Then ask: What knife style do you want?

Because many makers like to focus on a certain style, design or grind, they are going to be the best option for modifying a handle shape or blade length. If it’s a traditional design you want, it may be best to seek a designer who focuses on that. If one is not available, utilizing a completely custom maker to help throughout the process remains a perfectly reasonable option.

Next ask: What materials do you prefer?

Preferences are merely that. And this is one of the leading reasons people have custom knives made, as opposed to buying mass-produced blades that do not meet their preferences.

Knife with sheath

Siberian Forged Knives has one of the best standard sheaths the author has seen. It would be hard to find an alternative with a comparable type of museum quality design. (Photo by Jonathan Kilburn)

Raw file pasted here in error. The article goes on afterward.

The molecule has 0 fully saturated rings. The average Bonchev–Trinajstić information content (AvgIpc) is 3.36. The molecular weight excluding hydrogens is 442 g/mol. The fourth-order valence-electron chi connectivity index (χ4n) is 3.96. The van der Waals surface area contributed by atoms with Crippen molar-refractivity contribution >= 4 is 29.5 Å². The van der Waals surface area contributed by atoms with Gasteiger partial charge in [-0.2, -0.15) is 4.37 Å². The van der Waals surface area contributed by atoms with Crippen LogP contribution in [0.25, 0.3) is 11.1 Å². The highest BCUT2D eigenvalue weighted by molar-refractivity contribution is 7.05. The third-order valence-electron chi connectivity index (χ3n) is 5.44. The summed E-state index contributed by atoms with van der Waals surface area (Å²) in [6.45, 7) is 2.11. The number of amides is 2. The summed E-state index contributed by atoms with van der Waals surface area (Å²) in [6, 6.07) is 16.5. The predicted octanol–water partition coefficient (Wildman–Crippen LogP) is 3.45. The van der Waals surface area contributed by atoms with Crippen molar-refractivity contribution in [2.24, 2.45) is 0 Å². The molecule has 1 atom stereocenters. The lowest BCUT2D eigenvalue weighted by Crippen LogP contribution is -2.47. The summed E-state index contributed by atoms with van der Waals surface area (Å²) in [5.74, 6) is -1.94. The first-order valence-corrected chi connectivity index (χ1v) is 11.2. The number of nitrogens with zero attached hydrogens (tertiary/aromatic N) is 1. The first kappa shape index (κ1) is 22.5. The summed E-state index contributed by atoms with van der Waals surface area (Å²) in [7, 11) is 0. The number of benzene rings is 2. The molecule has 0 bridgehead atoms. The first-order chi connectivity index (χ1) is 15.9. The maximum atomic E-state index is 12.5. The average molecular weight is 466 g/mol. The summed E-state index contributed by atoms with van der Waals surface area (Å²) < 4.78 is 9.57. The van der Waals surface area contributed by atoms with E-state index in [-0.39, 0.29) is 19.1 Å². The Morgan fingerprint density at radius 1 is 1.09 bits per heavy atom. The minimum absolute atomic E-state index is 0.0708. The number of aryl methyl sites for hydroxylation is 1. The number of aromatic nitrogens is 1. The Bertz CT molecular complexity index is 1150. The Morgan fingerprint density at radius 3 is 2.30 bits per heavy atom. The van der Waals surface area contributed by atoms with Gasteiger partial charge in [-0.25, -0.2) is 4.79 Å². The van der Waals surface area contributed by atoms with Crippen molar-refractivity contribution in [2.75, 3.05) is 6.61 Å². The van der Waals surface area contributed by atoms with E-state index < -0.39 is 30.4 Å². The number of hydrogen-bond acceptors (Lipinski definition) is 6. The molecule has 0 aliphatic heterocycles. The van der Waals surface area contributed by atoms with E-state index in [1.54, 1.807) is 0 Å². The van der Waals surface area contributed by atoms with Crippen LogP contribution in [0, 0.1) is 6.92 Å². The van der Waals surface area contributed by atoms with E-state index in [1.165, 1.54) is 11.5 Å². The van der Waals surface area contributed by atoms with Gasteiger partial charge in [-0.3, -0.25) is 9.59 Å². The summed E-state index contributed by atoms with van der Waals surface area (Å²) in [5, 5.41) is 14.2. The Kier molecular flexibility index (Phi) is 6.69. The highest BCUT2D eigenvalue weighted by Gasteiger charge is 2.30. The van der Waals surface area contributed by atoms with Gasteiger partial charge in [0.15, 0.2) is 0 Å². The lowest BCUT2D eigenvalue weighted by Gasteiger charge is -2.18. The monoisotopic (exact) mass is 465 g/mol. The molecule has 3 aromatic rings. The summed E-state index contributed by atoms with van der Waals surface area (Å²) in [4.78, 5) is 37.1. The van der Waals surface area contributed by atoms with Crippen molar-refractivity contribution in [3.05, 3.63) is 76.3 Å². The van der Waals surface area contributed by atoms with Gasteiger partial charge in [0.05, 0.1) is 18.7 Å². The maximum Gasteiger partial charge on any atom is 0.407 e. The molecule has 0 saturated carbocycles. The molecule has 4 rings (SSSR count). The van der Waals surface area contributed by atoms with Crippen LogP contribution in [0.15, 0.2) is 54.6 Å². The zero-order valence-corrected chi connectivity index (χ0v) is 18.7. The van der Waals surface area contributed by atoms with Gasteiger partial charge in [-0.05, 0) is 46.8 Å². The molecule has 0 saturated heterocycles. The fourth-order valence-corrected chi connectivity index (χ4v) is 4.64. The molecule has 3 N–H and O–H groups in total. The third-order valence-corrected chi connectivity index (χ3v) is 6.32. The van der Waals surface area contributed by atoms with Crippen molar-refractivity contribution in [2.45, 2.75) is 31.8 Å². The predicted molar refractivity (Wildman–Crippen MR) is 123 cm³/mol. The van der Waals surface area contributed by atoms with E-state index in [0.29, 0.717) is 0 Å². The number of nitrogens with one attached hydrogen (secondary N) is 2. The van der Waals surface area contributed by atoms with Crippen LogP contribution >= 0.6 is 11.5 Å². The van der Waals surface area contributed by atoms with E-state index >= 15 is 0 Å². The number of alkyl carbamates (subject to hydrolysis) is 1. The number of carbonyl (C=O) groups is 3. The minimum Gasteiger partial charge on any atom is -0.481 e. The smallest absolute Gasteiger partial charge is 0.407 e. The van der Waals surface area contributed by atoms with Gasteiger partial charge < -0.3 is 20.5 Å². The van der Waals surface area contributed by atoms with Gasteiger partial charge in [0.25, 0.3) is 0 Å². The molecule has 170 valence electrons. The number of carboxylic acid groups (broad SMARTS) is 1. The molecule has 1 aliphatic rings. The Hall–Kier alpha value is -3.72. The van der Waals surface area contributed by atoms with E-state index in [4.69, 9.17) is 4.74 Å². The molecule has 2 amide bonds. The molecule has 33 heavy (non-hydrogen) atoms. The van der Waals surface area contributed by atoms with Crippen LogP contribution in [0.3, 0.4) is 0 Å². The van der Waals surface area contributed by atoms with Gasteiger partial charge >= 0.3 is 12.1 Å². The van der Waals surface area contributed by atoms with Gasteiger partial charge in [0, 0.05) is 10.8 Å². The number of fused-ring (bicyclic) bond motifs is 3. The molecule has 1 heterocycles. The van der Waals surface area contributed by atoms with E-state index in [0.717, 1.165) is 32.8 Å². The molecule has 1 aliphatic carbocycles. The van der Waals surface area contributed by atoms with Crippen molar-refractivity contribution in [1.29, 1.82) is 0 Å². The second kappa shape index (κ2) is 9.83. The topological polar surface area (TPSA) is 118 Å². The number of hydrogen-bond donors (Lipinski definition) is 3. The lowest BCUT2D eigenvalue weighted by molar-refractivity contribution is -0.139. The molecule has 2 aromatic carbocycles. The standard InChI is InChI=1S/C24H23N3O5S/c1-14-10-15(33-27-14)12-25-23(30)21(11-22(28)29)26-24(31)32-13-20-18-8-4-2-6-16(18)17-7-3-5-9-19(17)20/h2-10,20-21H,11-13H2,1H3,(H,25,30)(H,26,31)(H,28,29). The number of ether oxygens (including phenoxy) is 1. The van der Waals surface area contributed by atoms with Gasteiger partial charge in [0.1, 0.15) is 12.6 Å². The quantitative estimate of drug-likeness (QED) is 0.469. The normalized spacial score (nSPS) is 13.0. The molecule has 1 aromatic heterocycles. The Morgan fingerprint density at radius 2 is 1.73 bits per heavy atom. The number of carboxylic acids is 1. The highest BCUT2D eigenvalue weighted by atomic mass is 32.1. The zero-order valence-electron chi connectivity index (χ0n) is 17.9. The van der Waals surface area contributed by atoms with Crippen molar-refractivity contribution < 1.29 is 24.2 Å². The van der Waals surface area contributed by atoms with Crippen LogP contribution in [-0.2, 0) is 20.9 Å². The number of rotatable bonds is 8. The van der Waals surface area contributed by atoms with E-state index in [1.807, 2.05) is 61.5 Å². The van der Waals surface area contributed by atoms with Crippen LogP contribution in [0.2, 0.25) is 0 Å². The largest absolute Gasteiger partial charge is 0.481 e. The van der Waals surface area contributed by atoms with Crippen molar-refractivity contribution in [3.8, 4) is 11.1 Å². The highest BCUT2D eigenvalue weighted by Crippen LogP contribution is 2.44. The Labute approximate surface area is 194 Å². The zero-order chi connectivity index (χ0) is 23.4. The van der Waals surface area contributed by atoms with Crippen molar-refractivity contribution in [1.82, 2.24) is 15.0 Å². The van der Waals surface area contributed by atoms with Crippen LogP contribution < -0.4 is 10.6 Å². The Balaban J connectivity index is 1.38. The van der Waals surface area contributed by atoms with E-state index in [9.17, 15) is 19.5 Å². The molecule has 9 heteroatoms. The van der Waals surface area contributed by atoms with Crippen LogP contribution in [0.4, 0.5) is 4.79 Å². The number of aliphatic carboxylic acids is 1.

Another question: What is the production status?

This is more a question for the maker than the consumer. It’s critical to obtain the status on the production and listen to the maker’s remarks. If they are finding difficulties in a certain area of your design, don’t hold it against them. They recognize the limits of the materials and can offer suggestions along the way.

If you’re still set on a design, even if it’s not truly functional, communicate that to the maker. Staying in touch and expressing your expectations will allow a maker to truly customize your design to the best of his ability.

Finally: Is there a warranty?

A reputable maker will offer some type of warranty to cover workmanship. If they don’t offer a warranty, stay away.

 

Who is YOUR favorite custom knifemaker? Let us know in the comments!